Transliterated brand names

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    Abstract

    I’ve just come across a 2006 University of South Africa MA thesis investigating Saudi fast-food ads. The author, Basem Abbas Al Agha, finds that […] 97% of the respondents believed that the translations are incomprehensible in Arabic. The other 3% stated that they sometimes understand the translations. (p. 92). Even if the sample size is rather small, these are astounding results: basically, he’s saying that the entire target population of an advertising message doesn’t get it. Small wonder that Arabic speakers often gripe about the way the Arabic language has become “infested” (Al Agha’s term; p. 82) with English. Al Agha notes that the preferred “translation” strategy in his corpus of Saudi fast-food ads is transliteration rather than translation. Transliteration is also very much in evidence elsewhere in the Arab World. Consider the following four examples. I took the first two pictures in Abu Dhabi, the third one was taken in Cairo and published by Gulf News, and I took the fourth one – surprise, surprise – in Munich.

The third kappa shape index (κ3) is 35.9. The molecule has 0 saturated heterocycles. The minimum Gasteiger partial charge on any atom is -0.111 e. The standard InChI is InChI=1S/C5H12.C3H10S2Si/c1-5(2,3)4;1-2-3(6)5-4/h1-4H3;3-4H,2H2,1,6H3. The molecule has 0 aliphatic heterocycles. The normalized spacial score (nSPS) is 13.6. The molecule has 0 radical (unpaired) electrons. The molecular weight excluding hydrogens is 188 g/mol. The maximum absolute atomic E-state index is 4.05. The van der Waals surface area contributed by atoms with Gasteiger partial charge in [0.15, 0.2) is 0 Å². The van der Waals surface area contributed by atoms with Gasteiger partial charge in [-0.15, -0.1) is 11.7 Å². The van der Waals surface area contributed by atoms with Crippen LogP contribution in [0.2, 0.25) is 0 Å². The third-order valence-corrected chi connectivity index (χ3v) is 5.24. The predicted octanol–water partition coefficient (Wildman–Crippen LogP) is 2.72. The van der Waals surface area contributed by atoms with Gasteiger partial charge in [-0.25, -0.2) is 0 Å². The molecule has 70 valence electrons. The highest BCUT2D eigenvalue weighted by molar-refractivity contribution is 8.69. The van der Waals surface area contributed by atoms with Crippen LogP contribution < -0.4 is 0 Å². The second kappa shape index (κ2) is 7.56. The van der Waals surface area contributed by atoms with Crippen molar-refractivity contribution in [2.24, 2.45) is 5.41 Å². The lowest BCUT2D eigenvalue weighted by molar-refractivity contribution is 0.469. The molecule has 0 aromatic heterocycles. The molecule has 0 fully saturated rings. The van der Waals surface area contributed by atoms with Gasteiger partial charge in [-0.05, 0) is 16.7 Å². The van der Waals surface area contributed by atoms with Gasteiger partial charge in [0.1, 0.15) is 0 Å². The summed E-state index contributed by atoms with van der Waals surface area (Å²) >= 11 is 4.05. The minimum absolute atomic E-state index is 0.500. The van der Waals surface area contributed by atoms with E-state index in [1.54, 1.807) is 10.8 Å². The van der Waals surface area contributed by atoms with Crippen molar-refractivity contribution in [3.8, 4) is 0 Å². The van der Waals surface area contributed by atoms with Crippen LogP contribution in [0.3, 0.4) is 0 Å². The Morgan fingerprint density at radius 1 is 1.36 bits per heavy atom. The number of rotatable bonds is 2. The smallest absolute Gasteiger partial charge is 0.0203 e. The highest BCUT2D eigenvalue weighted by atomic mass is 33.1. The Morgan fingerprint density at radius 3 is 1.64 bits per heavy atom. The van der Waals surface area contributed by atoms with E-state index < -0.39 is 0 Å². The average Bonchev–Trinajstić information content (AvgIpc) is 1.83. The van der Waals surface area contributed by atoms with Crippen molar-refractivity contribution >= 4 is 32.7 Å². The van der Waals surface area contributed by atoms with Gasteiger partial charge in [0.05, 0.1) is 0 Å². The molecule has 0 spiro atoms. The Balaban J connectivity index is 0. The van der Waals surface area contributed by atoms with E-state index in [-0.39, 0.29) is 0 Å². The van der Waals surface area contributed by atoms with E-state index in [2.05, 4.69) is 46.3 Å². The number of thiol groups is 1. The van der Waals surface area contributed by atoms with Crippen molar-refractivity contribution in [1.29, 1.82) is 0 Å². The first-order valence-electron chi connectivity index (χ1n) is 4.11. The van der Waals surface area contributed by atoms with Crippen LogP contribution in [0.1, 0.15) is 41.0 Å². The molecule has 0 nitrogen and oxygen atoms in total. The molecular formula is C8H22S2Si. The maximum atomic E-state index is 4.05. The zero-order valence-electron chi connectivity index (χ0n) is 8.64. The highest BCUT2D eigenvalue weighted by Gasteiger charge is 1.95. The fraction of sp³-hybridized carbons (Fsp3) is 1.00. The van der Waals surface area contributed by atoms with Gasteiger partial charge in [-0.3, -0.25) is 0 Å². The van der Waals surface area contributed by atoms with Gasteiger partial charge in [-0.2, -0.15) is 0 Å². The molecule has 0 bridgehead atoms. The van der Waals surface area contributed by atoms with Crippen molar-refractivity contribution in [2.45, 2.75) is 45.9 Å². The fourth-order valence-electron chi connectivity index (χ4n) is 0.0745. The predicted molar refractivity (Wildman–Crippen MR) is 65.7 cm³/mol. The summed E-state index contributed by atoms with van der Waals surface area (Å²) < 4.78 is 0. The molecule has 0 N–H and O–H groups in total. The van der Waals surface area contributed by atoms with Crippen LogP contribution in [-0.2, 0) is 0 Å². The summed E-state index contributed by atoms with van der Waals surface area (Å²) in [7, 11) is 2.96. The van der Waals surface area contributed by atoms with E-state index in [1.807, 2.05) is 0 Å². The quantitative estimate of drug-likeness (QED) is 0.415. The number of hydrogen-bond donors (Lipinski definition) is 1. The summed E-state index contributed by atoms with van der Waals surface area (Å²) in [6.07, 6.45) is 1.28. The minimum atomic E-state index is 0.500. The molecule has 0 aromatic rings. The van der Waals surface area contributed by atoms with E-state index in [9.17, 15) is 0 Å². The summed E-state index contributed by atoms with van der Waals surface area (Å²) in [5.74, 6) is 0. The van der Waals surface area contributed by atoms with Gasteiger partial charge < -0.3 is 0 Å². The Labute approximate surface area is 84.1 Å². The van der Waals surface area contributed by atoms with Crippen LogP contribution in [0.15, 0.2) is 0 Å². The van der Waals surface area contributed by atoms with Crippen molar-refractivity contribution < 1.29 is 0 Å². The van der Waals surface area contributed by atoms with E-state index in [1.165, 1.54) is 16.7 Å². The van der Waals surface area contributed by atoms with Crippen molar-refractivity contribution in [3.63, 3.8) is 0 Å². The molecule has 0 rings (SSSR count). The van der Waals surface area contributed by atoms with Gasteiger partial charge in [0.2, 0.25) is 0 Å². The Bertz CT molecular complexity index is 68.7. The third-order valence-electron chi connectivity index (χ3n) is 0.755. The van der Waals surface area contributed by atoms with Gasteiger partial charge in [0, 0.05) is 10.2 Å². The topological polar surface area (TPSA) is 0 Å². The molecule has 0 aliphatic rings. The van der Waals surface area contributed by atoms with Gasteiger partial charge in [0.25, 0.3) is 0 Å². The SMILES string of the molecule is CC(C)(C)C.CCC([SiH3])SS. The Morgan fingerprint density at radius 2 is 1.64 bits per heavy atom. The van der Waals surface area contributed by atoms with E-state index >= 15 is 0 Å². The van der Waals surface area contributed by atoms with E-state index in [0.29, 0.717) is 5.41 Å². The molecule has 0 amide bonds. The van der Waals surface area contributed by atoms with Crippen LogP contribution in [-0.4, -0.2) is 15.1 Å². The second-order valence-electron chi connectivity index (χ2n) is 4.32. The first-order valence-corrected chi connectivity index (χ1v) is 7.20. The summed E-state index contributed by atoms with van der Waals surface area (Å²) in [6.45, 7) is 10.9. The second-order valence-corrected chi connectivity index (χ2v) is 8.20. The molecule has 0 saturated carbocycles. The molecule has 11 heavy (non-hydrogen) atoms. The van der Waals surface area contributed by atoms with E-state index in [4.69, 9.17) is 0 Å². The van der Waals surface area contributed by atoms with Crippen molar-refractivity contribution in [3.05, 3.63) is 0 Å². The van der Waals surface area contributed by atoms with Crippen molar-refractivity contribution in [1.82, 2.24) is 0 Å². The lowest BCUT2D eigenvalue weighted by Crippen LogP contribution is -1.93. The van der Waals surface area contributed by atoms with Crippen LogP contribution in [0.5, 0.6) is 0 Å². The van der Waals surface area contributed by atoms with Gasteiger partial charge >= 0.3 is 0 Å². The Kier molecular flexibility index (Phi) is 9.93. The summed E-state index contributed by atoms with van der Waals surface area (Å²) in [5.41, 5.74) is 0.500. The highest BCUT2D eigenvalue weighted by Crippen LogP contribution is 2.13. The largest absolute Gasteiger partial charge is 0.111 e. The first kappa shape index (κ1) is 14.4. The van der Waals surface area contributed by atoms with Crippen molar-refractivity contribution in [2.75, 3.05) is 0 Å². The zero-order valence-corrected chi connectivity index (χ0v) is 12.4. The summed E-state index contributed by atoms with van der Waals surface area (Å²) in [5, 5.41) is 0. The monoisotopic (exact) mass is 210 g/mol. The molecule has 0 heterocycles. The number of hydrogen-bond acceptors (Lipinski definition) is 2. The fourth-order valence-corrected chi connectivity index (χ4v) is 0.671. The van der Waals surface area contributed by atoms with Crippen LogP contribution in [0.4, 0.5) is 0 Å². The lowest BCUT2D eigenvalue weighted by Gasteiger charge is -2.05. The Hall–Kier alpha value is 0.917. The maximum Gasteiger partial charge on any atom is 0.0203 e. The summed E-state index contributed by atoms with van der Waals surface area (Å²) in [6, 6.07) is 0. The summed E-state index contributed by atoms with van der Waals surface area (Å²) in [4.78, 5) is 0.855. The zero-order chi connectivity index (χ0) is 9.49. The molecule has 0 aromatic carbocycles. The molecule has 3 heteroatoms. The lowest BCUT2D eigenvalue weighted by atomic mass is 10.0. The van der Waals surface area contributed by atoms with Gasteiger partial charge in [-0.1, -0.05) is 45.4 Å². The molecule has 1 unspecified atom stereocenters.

Original languageEnglish
    Specialist publicationLanguage on the move
    PublisherLanguage on the move
    Publication statusPublished - 15 Jan 2010

    Bibliographical note

    Version archived for private and non-commercial use with the permission of the author/s and according to publisher conditions. For further rights please contact the publisher.

    Keywords

    • 200401 applied linguistics and educational linguistics
    • 200405 language in culture and society (sociolinguistics)

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